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It has been claimed by some experts that there is a great similarity between the traits of sexual orientation as compared to the traits of handedness (i.e. right-handed or left-handed), and that this similarity shows that same-sex orientation and handedness may both be the result of genetics.

The following chart is from the book A Separate Creation: The Search for the Biological Origins of Sexual Orientation, by Chandler Burr (Hyperion Publishing, March 1996), who wrote:

"...the trait profiles of the two [handedness and sexuality] are extraordinarily alike, and virtually everything we know about the one, we know about the other. Neither left and right-handedness nor hetero and homo-sexual orientation can be identified simply by looking at a person. Since both are internal orientations, the only way to identify them is by the respective behaviors that express them, motor reflex and sexual response."

Category

 

Handedness

 

Sexual Orientation

 

Distribution[1] Stable bimodalism, behaviorally expressed Stable bimodalism, behaviorally expressed
Population distribution: Majority and Minority orientations

Majority orientation: 92%
Minority orientation: 8%

Majority and Minority orientations

Majority orientation: 95%
Minority orientation: 5%

Population distribution
of orientations according to sex:
Male: 9%
Female: 7%
Male: 6%
Female: 3%
Male : Female ratio for minority orientations 1.3 : 1 Minority orientation
30% higher in men than women
2 :1 Minority orientation
100% higher in men than women
Does minority orientation correlate with race?
geography?
culture?
[2]
Mental or physical pathology?[3]
No
No
No

No
No
No
No

No
Age of first behavioral appearance of trait: around age 2 around age 2
Is either orientation chosen? No No
Is either orientation pathological? No No
Can external expression be altered? Yes Yes
Can interior orientation be altered clinically? No No
Is trait familial/does trait run in families? Yes Yes
Pattern of familiarity: "Maternal effect" implies X-chromosome linkage. "Maternal effect" implies X-chromosome linkage. [4]
Parent-to-child segregation?[5] Little to none. Handedness of adopted (i.e. non-biological) children shows no relationship to that of adoptive parents, indicating a genetic influence. Little to none. Sexual orientation of adopted (i.e. non-biological) children shows no relationship to that of adoptive parents, indicating a genetic influence.
Do siblings of those with minority orientation have increased rates of minority orientation? Yes. Elevated rate of left-handedness in families with other left-handed children. Yes. Elevated rate of homosexuality in families with other homosexual children.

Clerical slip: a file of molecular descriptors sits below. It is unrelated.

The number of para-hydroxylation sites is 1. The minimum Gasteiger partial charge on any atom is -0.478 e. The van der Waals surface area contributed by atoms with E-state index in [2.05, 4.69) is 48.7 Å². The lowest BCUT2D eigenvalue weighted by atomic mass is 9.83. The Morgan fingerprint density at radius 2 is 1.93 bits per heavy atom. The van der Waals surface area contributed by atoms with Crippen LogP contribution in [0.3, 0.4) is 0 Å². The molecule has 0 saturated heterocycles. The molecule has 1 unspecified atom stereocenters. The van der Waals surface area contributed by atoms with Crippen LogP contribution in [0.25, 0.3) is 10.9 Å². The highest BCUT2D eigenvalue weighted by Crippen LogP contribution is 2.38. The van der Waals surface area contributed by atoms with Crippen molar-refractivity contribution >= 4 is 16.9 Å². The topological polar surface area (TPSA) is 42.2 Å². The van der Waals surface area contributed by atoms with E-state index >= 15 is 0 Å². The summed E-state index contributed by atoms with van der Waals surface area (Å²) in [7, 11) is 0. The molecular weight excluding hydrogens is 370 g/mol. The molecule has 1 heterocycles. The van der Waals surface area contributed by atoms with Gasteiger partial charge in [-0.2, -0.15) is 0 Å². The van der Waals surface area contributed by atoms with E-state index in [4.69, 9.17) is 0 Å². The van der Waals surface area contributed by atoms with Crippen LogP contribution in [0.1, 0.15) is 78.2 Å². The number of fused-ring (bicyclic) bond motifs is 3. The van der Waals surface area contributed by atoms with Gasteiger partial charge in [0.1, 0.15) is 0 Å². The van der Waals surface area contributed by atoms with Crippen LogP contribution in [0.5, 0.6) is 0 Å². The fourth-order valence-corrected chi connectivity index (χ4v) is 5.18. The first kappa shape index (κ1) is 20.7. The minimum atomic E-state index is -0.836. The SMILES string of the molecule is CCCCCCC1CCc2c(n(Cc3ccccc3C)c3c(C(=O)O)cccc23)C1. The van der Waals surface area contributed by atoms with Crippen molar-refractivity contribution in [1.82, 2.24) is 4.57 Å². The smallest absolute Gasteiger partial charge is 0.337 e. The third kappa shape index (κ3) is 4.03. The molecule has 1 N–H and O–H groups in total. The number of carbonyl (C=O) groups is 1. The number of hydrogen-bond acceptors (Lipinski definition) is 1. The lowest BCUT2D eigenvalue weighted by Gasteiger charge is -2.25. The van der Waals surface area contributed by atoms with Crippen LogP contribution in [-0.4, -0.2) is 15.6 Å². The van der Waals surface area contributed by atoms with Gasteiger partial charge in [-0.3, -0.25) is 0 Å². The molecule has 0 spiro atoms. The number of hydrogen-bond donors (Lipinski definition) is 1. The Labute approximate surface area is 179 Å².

Are monozygotic (identical)twins more likely to shareminority orientation? Yes Yes
MZ concordance for minority orientation [6] (vs. background rate): 12%
(vs. 8%, so MZ rate is 1.5 times higher)
50%
(vs. 5%, so MZ rate is 10 times higher)

From: A Separate Creation: The Search for the Biological Origins of Sexual Orientation, by Chandler Burr (Hyperion Publishing, March 1996)

Sources: I.C. McManus, "The Inheritance of Left-Handedness," Biological Asymmetry and Handedness, Ciba Foundation Symposium 162. (Chichester) John Wiley & Sons: 1991, 251-267; J. Michael Bailey and Richard Pillard, "A Genetic Study of Male Sexual Orientation," Archives of General PsychiatryScience 261 (July 16, 1993): 321-327 [return to top]

1Both traits show a very small number of humans are ambioriented. Handedness shows almost none for both men and women--McManus: "Measures of handedness usually show a bimodal distribution with few subjects appearing truly ambidextrous." Sexual orientation, likewise, shows almost none for men but a still small though significant number for women. [return to footnote 1]

2However, may highly influence expression. [return to footnote 2]

3There is currently fierce debate over the existence of a correlation between left-handedness and certain pathologies, most notably schizophrenia. Some researchers assert that handedness, thought to reflect one aspect of brain lateralization, may be a result of a cause--in some manner a concomitant--of schizophrenia's etiology or pathophysiology. A study done by Charles Boklage ("Schizophrenia, brain asymmetry deveopment, and twinning," Biol. Psychiatry 12, 19-35, 1997) powerfully developed the hypothesis, and Nancy Segal ("Origins and implications of handedness and relative birth weight for IQ in monozygotic pairs," Neuropsychology 27, 549-561, 1989) also supports some form of correlation. On the other hand, Luchins et al. (1980) and Lewis et al. (1989), in their respective replication attempts of Boklage's work, found little support, and Gottesman et al. ("Handedness in twins with schizophrenia: was Boklage correct?" Schizophrenia Research 9, 83-85, 1993) conclude that there does not appear to be an association between handedness and schizophrenia. (See Gottesman for a more complete bibliography.) The point, however, is the distinct difference between the trait profile of handedness and that of sexual orientation: while there is clinical debate in scientific and research circles over whether handedness correlates in some way with psychobiological abnormalities, no such debate exists regarding sexual orientation, and neither heterosexuality nor homosexuality are implicated in any mental or physical pathology. [return to footnote 3]

4A subset of gay men show the maternal effect. It does not appear in women. [return to footnote 4]

5"Segregation" is a genetic term meaning the way the trait shows up in individuals down through generations.[return to footnote 5]

6Indicates that genetics play a significantly greater role in sexual orientation than in handedness.[return to footnote 6]
48 (Dec. 1991): 1089-1096; Dean Hamer et al., "A Linkage Between DNA Markers on the X Chromosome and Male Sexual Orientation,"

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